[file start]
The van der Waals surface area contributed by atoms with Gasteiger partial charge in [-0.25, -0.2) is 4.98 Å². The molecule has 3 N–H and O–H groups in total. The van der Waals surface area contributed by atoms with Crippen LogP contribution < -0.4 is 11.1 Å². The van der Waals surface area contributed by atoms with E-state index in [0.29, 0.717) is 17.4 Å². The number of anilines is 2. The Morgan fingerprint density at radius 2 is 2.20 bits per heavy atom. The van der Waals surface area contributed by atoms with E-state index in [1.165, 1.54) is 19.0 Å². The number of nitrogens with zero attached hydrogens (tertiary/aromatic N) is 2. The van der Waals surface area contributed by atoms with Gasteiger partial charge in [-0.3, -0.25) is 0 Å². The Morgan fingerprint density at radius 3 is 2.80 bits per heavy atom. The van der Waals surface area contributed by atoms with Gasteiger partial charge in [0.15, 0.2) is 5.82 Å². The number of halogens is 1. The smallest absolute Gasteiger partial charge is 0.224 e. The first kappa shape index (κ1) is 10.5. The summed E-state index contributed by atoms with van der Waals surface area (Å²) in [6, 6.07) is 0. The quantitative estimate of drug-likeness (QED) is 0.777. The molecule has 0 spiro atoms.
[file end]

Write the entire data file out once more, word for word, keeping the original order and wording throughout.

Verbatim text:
The van der Waals surface area contributed by atoms with Gasteiger partial charge in [-0.25, -0.2) is 4.98 Å². The molecule has 3 N–H and O–H groups in total. The van der Waals surface area contributed by atoms with Crippen LogP contribution < -0.4 is 11.1 Å². The van der Waals surface area contributed by atoms with E-state index in [0.29, 0.717) is 17.4 Å². The number of anilines is 2. The Morgan fingerprint density at radius 2 is 2.20 bits per heavy atom. The van der Waals surface area contributed by atoms with E-state index in [1.165, 1.54) is 19.0 Å². The number of nitrogens with zero attached hydrogens (tertiary/aromatic N) is 2. The van der Waals surface area contributed by atoms with Gasteiger partial charge in [-0.3, -0.25) is 0 Å². The Morgan fingerprint density at radius 3 is 2.80 bits per heavy atom. The van der Waals surface area contributed by atoms with Gasteiger partial charge in [0.15, 0.2) is 5.82 Å². The number of halogens is 1. The smallest absolute Gasteiger partial charge is 0.224 e. The first kappa shape index (κ1) is 10.5. The summed E-state index contributed by atoms with van der Waals surface area (Å²) in [6, 6.07) is 0. The quantitative estimate of drug-likeness (QED) is 0.777. The molecule has 0 spiro atoms.